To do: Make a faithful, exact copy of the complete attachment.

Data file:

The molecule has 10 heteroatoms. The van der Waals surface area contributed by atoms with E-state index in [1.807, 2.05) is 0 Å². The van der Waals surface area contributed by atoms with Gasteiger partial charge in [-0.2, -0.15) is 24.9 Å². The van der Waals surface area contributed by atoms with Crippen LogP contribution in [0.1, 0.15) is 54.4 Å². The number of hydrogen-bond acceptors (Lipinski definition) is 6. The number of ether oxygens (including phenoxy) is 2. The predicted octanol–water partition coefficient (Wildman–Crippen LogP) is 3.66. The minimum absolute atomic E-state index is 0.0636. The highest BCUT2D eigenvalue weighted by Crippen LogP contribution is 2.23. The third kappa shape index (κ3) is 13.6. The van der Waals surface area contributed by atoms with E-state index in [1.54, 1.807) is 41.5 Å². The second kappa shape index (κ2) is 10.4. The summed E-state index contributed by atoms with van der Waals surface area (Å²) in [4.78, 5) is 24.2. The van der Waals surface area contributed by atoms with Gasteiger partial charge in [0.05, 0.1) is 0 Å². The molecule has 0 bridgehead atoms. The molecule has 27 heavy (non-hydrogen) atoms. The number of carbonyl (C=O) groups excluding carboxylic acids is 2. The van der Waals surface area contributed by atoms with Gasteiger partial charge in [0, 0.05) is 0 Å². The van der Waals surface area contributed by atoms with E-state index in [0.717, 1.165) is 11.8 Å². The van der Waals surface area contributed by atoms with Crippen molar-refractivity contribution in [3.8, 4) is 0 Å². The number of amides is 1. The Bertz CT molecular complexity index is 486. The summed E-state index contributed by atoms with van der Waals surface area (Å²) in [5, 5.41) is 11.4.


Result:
The molecule has 10 heteroatoms. The van der Waals surface area contributed by atoms with E-state index in [1.807, 2.05) is 0 Å². The van der Waals surface area contributed by atoms with Gasteiger partial charge in [-0.2, -0.15) is 24.9 Å². The van der Waals surface area contributed by atoms with Crippen LogP contribution in [0.1, 0.15) is 54.4 Å². The number of hydrogen-bond acceptors (Lipinski definition) is 6. The number of ether oxygens (including phenoxy) is 2. The predicted octanol–water partition coefficient (Wildman–Crippen LogP) is 3.66. The minimum absolute atomic E-state index is 0.0636. The highest BCUT2D eigenvalue weighted by Crippen LogP contribution is 2.23. The third kappa shape index (κ3) is 13.6. The van der Waals surface area contributed by atoms with E-state index in [1.54, 1.807) is 41.5 Å². The second kappa shape index (κ2) is 10.4. The summed E-state index contributed by atoms with van der Waals surface area (Å²) in [4.78, 5) is 24.2. The van der Waals surface area contributed by atoms with Gasteiger partial charge in [0.05, 0.1) is 0 Å². The molecule has 0 bridgehead atoms. The molecule has 27 heavy (non-hydrogen) atoms. The number of carbonyl (C=O) groups excluding carboxylic acids is 2. The van der Waals surface area contributed by atoms with Gasteiger partial charge in [0, 0.05) is 0 Å². The van der Waals surface area contributed by atoms with E-state index in [0.717, 1.165) is 11.8 Å². The van der Waals surface area contributed by atoms with Crippen molar-refractivity contribution in [3.8, 4) is 0 Å². The number of amides is 1. The Bertz CT molecular complexity index is 486. The summed E-state index contributed by atoms with van der Waals surface area (Å²) in [5, 5.41) is 11.4.